Transverse Crack

Saturday, January 17, 2009

I worked on this new encaustic painting today. It's about 17"x 22". I built up several layers of pigmented wax, carved out the line across the surface and then filled it in with a mix of blue and burnt umber wax. Then I scraped it all back down with a razor to reveal the layers underneath. My overall feeling is so-so. It took about three hours of pretty fast work. With a piece that large, there's a lot of brush work and fusing. I do love the way the surface can get glassy and smooth to the touch, yet there's so much visual texture. Unfortunately, working in this medium can get expensive. And, I tend to start feeling a little sick after a few hours. I'll need to start making sure I keep a fan on and maybe wear my face mask indoors.

Overall, it was a good day of practicing. The painting was inspired by the cracks I see everyday in the sidewalk on my way to class. I've been making an extra effort to really observe the everyday things I see in my natural surroundings. The concrete sidewalk cracks as the earth beneath it shifts over time. Sometimes the lines are very beautiful. As I looked at this painting, I could see my next painting in my mind. My sketch below shows that it will be more of a mix between my Needles Substructure pieces and this one. I'll probably go with the same coloring and see what happens.

Needles Substructure - Pulse, Day 2

Wednesday, January 14, 2009

I feel pretty good about this piece. I'm going to leave it alone for a few days to see if it's finished. I built up a lot of layers around the outer areas and then I used a razor to scrap it back off and I loved the look. It was like an orange peel's texture only completely smooth.

Needles Substructure #1

Monday, January 12, 2009

Today was my first day of school. I met my three studio mates and they are all really nice and creative people. I can't wait to get to know them better. My studio is cozy and comfortable. It has a feminine feel to it. I think that's why I picked it out of the two choices I had. They are all textile majors, I'm sure my work will be influenced by what they are working on throughout the year.

Since my recent attempts to paint with encaustics, I realize that I don't have the control over the medium in the same way I do with oil or acrylic paints. The more I paint, the more I discover, and the more I understand its nature. I guess my favorite aspect of the medium is it's textural properties. It builds up with every pass of the brush. The beeswax itself is a beautiful deep yellow that I almost don't want to hide with the other pigmented wax that I have.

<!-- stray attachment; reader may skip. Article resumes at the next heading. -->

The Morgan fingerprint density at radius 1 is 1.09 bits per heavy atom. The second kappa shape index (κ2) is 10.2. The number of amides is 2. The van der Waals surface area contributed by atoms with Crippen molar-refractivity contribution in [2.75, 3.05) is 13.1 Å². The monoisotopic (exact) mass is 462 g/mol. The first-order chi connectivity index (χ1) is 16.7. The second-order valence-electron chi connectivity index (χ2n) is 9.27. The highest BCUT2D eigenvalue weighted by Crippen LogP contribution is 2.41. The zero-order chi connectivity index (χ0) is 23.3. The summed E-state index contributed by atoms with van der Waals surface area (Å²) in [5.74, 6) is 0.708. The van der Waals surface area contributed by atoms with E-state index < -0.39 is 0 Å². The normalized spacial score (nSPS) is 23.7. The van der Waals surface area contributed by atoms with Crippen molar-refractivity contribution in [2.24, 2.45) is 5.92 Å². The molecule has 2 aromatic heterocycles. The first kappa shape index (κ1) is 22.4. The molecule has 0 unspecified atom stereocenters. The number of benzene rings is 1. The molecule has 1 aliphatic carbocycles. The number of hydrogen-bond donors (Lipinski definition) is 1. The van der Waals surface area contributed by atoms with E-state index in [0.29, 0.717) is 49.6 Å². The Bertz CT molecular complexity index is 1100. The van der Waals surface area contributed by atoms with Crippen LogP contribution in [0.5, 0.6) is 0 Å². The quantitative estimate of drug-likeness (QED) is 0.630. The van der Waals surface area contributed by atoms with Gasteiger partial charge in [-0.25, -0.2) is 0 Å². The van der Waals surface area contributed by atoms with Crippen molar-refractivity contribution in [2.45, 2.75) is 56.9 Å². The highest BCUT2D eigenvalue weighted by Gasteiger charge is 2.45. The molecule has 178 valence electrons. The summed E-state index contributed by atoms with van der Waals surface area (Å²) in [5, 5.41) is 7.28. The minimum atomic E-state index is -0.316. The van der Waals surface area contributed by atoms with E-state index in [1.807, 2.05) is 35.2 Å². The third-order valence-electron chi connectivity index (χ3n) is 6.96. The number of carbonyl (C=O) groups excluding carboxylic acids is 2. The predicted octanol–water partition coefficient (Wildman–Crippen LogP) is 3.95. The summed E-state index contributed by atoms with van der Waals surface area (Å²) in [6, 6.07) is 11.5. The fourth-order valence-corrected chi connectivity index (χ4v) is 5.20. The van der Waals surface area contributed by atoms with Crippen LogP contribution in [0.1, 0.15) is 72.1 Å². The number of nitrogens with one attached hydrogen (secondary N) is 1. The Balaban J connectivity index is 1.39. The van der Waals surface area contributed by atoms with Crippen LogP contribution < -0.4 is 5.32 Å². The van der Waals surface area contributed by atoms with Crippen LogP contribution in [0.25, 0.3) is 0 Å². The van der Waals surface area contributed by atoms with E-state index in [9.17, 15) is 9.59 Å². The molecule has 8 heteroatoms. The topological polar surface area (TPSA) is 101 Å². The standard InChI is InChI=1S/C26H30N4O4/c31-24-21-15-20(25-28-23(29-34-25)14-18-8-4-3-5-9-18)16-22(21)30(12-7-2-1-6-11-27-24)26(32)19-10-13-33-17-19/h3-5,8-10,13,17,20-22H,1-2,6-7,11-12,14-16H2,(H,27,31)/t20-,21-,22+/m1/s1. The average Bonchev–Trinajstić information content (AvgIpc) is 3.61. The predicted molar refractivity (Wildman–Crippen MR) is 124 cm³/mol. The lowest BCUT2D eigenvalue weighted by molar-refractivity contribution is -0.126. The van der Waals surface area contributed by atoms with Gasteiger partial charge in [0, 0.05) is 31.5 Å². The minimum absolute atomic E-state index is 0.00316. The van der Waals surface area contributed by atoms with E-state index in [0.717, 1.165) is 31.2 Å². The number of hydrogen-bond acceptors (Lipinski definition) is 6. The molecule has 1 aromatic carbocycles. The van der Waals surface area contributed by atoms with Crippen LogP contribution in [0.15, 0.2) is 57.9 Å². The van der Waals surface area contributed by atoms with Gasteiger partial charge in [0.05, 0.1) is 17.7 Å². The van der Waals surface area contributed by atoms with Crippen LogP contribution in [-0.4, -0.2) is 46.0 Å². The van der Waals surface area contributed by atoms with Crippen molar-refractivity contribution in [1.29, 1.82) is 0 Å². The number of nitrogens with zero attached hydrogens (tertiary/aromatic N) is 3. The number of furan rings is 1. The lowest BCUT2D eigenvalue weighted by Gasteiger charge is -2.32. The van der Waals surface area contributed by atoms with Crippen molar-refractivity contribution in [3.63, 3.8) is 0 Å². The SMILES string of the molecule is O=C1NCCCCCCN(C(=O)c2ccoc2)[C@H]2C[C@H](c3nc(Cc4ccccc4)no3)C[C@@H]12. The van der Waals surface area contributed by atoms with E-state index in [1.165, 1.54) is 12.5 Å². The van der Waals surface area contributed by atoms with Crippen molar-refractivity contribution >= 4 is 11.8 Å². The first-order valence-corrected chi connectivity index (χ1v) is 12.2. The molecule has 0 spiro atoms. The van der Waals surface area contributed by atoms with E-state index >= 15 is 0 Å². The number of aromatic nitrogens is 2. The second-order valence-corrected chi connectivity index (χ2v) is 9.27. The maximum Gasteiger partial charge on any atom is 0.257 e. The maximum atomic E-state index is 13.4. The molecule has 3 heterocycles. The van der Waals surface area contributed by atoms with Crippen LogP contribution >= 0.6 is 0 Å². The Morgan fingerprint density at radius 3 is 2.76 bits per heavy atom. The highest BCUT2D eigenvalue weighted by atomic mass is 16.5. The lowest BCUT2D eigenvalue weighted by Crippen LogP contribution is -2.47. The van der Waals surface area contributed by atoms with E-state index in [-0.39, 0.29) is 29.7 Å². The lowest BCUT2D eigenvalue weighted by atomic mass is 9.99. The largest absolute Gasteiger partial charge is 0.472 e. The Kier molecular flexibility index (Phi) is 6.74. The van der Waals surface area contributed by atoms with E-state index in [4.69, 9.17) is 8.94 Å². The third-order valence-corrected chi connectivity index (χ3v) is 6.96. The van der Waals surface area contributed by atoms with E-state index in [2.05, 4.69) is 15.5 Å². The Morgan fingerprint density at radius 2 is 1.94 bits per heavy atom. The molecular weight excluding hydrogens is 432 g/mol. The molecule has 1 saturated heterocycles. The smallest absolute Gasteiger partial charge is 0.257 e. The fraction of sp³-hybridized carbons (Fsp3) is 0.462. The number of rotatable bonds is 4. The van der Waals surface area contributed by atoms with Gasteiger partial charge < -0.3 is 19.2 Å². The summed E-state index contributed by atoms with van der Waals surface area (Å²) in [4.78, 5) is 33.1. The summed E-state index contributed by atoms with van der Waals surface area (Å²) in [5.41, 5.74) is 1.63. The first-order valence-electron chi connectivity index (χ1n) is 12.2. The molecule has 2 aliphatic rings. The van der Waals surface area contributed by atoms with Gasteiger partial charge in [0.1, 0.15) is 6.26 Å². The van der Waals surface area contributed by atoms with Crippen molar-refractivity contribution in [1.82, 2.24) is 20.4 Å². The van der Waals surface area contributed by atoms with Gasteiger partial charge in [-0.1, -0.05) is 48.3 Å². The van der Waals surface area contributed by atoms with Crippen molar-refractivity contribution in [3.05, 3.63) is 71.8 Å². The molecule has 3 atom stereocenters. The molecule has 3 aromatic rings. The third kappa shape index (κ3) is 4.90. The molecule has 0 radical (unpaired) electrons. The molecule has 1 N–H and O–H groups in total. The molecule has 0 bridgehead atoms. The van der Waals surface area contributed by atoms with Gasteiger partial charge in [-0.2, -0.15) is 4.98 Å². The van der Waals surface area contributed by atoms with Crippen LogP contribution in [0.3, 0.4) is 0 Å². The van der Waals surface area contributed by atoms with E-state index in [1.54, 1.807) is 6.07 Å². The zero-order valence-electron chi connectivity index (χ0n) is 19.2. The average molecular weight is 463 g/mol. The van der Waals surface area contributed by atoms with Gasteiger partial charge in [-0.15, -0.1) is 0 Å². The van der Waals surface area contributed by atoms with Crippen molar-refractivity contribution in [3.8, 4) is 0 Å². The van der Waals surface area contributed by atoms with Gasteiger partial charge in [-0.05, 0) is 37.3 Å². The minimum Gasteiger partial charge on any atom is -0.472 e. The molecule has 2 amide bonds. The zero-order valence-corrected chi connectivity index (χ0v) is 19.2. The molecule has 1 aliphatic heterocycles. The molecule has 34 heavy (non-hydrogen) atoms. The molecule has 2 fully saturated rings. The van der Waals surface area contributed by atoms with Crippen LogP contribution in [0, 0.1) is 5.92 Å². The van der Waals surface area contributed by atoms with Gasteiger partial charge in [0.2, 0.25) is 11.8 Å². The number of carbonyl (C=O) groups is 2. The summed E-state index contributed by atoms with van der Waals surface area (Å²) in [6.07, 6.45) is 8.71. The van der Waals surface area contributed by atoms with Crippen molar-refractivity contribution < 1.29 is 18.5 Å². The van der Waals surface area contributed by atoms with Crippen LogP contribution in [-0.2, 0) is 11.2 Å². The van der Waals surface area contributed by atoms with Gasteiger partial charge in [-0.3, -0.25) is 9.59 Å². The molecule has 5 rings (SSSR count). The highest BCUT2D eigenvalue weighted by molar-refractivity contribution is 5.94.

I'm planning on incorporating other natural elements into the paintings I create. Today on my way to class I picked up a bag full of the many, many, many, pine needles that are so abundant in North Carolina. I added them into my first piece. The pine needles were a great substructure for more layers of wax. I like the end result and have more ideas in mind.

Pick of the Week

Sunday, January 11, 2009

"The Anguish", Oil and acrylic paint, sand, and gessoed paper on panel, 21" x 36", 2005

This original piece of artwork can be yours for only $400. Be the first to email me.

Who Am I, Where Am I Going

I started thinking about my family history when my grandma died, about a year ago. I went through a big box of old family photos and considered doing a series of paintings along that theme. With my new interest in encaustics, I decided to revisit the idea and use some of the imagery from the photos to start with. The nice thing about encaustic painting is the opportunity to incorporate collage elements and create textural layers. I worked on this portrait of my mother this afternoon. Not exactly the look I was going for. I'm still experimenting with what I get when I do this or that. I did a quick sketch on tissue paper, did another pass at it using diluted acrylic paint (probably won't dilute the acrylic next time if I'm working with tissue, it just bleeds). Then I put down a layer of beeswax onto a panel surface and "painted on" my drawing with another layer of wax medium (beeswax and damar resin crystals). I really liked the texture I got with the tissue paper and the way the line drawing didn't disappear under the wax coating. Then I started adding pigmented wax (mainly to correct some errors in my drawing) and then started noticing the areas where the tissue was building up more than the other areas. I ironed it and then decided to just go with it. I kept adding color (I'm working with a limited color palette. Just the basics now. So, in the end it turned out a little brighter than I wanted and maybe a little to random in the textured areas (some thicker in areas I didn't want it). Since I'm here at school, I don't have my hands on some other collage pieces that I'll be able to get next weekend. I have my grandmas cookbooks, and hand written recipes, things like that. Old stamps, etc. We'll see how this goes but I think this might be a good focus, at least to learn a few things while I'm getting the feel for encaustics.